I think the one thing I like best, though, is the idea of deploying an extranet on Office365 to simplify the security model. In O365 you can have External Users (called Partner Access Licenses). P level licensees get 500 licenses and E level get 10,000. Pretty much enough to cover most folks.
Okay, I spoke too soon. The wireless is down –again- forcing Reuben Krippner and David Pennington from MS to depend on Powerpoint slides rather than being able to do a live demo.
(As an aside, the folks at Mandalay Bay or whoever was in charge of getting the wireless operational should apologize then issue a massive refund to MS which they should then pass through to the attendees)
As you can take from the post title, this session was an overall discussion on integrating social data into CRM. Although Reuben had tons of great discussion points about the benefits of integrating social to CRM (including some hilariously acerbic side comments about Ashton Kuecher), I’ll stick with product oriented information:
- Reuben hammered away at how important Yammer was. To quote: “Yammer has a huge future. It’s a big bet.”
- Yammer is going to be a social “messaging” bus integrated to CRM (coming in December), all the Dynamics products (no timeline specified), Office365, and Sharepoint (no time line specified but the products already have great integration) as an eventual replacement of the Newsfeed.
- The Yammer inclusion in CRM should bear some interesting fruit. For instance, most companies put out Win-Wire emails to advertise sale success. Imagine instead a closed opportunity generating a Yammer activity notice that automatically builds the winwire from the opportunity data.
- In Q2 Calendar 2013 they will release the Business Hub for CRM, a native Windows 8 metro application, that exposes and allows the user to interact with all CRM data including pipeline reports, activities, opportunities, etc.
- One last comment: Reuben used the word “incentivize”. For this, he must die.
Finally, the wireless connectivity got fixed so Christophe Fiessinger and Pradeep GanapathyRaj had a chance for a good demo.
I’ll be honest – I’ve never liked Project and care even less for Project Server with PPM. For most of the projects I’ve done, I always found it easier to manage a task list in daily meetings than manage a MPP file with Project. I’ll admit I’m old school in this. I’ll also admit much of my dislike for Project is based on intimidation – it just always struck me as vastly complex and really bad at reporting.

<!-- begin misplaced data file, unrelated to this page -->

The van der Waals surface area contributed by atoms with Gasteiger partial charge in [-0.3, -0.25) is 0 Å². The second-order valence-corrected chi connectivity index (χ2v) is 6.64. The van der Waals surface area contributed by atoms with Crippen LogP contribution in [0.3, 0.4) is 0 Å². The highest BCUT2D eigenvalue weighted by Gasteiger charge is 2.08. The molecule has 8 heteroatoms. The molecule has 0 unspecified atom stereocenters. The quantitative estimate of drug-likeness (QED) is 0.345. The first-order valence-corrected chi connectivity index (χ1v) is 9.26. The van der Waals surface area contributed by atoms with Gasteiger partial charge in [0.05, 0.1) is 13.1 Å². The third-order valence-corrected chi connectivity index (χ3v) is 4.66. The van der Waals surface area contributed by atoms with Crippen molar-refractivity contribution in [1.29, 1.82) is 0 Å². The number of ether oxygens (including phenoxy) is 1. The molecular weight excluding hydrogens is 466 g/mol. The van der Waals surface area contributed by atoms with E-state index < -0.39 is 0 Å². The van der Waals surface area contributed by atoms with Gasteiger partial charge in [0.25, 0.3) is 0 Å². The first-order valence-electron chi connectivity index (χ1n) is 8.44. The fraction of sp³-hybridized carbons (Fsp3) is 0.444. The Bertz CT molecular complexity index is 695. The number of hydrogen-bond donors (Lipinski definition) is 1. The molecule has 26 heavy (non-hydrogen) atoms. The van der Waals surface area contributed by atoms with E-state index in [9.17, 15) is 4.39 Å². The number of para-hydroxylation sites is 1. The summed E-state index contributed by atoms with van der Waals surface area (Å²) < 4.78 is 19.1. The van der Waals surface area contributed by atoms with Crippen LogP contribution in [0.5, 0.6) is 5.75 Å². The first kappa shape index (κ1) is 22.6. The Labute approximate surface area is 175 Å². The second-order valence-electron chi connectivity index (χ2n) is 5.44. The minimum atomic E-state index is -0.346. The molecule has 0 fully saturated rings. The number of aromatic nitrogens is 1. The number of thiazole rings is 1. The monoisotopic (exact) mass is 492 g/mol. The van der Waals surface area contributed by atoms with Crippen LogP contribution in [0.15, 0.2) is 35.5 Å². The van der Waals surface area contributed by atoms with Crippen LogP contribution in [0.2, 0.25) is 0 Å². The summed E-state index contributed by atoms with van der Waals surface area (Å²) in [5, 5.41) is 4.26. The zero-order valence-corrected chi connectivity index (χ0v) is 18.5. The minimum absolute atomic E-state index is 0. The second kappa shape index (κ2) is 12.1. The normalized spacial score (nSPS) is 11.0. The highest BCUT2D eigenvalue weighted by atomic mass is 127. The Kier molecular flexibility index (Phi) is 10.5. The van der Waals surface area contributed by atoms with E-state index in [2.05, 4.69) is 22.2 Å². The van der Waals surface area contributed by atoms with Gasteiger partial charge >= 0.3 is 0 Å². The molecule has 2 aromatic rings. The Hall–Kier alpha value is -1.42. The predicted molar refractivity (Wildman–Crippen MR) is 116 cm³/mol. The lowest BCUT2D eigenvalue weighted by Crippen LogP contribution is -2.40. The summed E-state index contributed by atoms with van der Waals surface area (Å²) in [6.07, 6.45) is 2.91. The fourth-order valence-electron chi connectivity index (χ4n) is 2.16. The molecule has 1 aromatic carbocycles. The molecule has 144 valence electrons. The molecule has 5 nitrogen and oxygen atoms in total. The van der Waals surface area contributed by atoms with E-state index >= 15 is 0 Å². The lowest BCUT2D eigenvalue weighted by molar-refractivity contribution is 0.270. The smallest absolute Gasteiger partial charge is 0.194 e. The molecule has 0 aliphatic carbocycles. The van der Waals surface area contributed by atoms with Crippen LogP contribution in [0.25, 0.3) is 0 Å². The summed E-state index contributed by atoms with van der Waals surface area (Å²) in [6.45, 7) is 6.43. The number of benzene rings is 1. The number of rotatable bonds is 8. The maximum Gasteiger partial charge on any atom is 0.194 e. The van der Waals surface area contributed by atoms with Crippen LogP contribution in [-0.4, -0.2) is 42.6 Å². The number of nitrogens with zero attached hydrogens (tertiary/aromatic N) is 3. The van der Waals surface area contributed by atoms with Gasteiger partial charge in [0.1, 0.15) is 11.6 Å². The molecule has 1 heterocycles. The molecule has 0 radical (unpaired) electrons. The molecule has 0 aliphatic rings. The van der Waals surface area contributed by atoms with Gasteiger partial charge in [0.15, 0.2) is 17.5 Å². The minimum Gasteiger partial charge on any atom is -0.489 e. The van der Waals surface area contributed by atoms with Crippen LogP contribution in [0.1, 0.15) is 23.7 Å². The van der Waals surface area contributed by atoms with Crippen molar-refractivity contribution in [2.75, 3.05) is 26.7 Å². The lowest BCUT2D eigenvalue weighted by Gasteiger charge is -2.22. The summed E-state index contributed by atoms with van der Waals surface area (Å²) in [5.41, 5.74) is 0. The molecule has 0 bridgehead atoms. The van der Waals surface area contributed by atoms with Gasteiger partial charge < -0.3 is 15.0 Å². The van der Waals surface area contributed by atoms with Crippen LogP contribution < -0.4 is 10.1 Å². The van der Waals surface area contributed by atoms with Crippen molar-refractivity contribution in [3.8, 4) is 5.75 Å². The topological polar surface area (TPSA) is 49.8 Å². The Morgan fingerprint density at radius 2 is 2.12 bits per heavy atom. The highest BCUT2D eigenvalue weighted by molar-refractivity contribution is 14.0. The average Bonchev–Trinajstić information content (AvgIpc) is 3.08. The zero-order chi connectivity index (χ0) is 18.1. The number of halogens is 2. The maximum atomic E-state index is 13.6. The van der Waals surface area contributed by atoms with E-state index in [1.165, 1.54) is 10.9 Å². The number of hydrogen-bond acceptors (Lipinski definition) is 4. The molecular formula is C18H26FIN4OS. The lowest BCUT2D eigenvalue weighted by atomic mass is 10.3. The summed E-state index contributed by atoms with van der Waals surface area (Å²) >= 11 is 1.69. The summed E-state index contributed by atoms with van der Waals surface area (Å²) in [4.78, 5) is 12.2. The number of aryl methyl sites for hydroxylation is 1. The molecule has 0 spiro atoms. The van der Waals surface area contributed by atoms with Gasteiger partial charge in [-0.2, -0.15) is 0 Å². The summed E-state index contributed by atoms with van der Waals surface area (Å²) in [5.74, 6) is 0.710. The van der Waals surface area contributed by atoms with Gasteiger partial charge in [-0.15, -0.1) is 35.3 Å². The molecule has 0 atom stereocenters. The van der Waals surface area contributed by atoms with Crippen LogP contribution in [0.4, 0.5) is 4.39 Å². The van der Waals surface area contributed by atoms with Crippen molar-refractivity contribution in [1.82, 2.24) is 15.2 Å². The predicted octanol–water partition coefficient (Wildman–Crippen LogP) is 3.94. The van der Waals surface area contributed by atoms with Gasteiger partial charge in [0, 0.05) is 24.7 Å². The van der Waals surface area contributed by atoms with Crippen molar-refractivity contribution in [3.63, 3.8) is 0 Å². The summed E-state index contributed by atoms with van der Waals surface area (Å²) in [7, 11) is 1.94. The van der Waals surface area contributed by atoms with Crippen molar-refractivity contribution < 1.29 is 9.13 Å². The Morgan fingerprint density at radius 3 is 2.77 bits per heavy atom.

It seems some of these problems are fixed in the newest release and I am forced to admit that the integration with Sharepoint is…wait for it…great. The basic approach seems to be to allow you to start with basic task lists in Sharepoint supplemented with the new timeline control. Then, when the workstream becomes more complex, you can easily create a full blown project plan manageable via Project by clicking a single button. You don’t have to store the MPP file anywhere – all the data is stored automatically back in Sharepoint.
Once this project is created, it’s now exposed to the entire organizational project portfolio so you can examine resource load across all projects, report across all projects and make investment decisions on what projects to do.
The last part is critical to the point of the session. By using PPM, you can set up complex scoring systems that allow you to rank projects so you can look at an entire set of proposed and existing projects and make decisions to start them or kill them. Combined with the extraordinarily improved reporting engine in the Project client (and the server based reporting that has gotten very nice), this really gives you some interesting and methodical insight to your level of commitment and resource capability.
For a consulting company, PPM has no obvious (at least to me, yet) place. We don’t make decisions about what projects to take on – we take them on as fast as we can provided our team can, in any way, service them well. So, the consolidated view is great but we’d never use PPM functionality.
As a last comment, I was really impressed – again – with both the sophistication of the PowerView reporting tool in Project AND the commitment MS has made to integrate all this stuff with Sharepoint (including providing much better collaboration facilities into Project).